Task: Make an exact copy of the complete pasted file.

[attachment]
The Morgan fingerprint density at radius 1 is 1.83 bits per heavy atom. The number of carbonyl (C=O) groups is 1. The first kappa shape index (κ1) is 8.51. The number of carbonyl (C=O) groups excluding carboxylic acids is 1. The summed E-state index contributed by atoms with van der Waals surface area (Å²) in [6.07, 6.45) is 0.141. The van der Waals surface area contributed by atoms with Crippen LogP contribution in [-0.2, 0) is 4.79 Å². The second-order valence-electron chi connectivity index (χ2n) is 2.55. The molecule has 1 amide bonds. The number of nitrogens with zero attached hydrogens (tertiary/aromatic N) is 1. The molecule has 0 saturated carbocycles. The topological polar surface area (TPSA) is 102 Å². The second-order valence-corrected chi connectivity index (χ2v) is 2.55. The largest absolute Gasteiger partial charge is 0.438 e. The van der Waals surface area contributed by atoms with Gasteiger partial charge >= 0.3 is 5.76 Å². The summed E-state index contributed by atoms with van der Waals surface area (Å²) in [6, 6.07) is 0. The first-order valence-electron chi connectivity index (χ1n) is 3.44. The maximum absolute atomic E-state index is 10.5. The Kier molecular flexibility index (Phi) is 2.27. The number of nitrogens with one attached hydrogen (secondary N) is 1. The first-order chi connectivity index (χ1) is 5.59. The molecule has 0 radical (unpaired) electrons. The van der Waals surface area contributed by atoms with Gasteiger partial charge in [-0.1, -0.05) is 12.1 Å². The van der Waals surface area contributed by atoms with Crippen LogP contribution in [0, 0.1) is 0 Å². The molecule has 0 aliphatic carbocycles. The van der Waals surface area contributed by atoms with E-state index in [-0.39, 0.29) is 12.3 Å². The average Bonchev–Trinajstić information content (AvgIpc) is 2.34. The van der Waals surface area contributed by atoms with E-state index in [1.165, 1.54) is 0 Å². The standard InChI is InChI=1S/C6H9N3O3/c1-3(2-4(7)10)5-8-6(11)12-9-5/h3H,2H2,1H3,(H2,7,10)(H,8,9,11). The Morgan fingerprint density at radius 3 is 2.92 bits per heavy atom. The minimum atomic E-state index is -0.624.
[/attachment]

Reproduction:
The Morgan fingerprint density at radius 1 is 1.83 bits per heavy atom. The number of carbonyl (C=O) groups is 1. The first kappa shape index (κ1) is 8.51. The number of carbonyl (C=O) groups excluding carboxylic acids is 1. The summed E-state index contributed by atoms with van der Waals surface area (Å²) in [6.07, 6.45) is 0.141. The van der Waals surface area contributed by atoms with Crippen LogP contribution in [-0.2, 0) is 4.79 Å². The second-order valence-electron chi connectivity index (χ2n) is 2.55. The molecule has 1 amide bonds. The number of nitrogens with zero attached hydrogens (tertiary/aromatic N) is 1. The molecule has 0 saturated carbocycles. The topological polar surface area (TPSA) is 102 Å². The second-order valence-corrected chi connectivity index (χ2v) is 2.55. The largest absolute Gasteiger partial charge is 0.438 e. The van der Waals surface area contributed by atoms with Gasteiger partial charge >= 0.3 is 5.76 Å². The summed E-state index contributed by atoms with van der Waals surface area (Å²) in [6, 6.07) is 0. The first-order valence-electron chi connectivity index (χ1n) is 3.44. The maximum absolute atomic E-state index is 10.5. The Kier molecular flexibility index (Phi) is 2.27. The number of nitrogens with one attached hydrogen (secondary N) is 1. The first-order chi connectivity index (χ1) is 5.59. The molecule has 0 radical (unpaired) electrons. The van der Waals surface area contributed by atoms with Gasteiger partial charge in [-0.1, -0.05) is 12.1 Å². The van der Waals surface area contributed by atoms with Crippen LogP contribution in [0, 0.1) is 0 Å². The molecule has 0 aliphatic carbocycles. The van der Waals surface area contributed by atoms with E-state index in [-0.39, 0.29) is 12.3 Å². The average Bonchev–Trinajstić information content (AvgIpc) is 2.34. The van der Waals surface area contributed by atoms with E-state index in [1.165, 1.54) is 0 Å². The standard InChI is InChI=1S/C6H9N3O3/c1-3(2-4(7)10)5-8-6(11)12-9-5/h3H,2H2,1H3,(H2,7,10)(H,8,9,11). The Morgan fingerprint density at radius 3 is 2.92 bits per heavy atom. The minimum atomic E-state index is -0.624.